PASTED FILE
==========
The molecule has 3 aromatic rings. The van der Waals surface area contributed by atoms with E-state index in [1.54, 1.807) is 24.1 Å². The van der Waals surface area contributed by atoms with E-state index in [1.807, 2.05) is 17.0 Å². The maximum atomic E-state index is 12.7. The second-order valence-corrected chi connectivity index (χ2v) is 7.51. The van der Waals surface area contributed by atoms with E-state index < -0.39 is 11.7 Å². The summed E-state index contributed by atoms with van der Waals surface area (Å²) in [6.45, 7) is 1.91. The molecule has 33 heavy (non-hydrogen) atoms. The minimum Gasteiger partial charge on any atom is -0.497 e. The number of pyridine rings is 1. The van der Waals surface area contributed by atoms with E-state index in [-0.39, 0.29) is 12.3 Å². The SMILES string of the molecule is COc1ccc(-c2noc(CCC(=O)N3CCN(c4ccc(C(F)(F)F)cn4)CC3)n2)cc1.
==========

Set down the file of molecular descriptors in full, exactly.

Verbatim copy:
The molecule has 3 aromatic rings. The van der Waals surface area contributed by atoms with E-state index in [1.54, 1.807) is 24.1 Å². The van der Waals surface area contributed by atoms with E-state index in [1.807, 2.05) is 17.0 Å². The maximum atomic E-state index is 12.7. The second-order valence-corrected chi connectivity index (χ2v) is 7.51. The van der Waals surface area contributed by atoms with E-state index < -0.39 is 11.7 Å². The summed E-state index contributed by atoms with van der Waals surface area (Å²) in [6.45, 7) is 1.91. The molecule has 33 heavy (non-hydrogen) atoms. The minimum Gasteiger partial charge on any atom is -0.497 e. The number of pyridine rings is 1. The van der Waals surface area contributed by atoms with E-state index in [-0.39, 0.29) is 12.3 Å². The SMILES string of the molecule is COc1ccc(-c2noc(CCC(=O)N3CCN(c4ccc(C(F)(F)F)cn4)CC3)n2)cc1.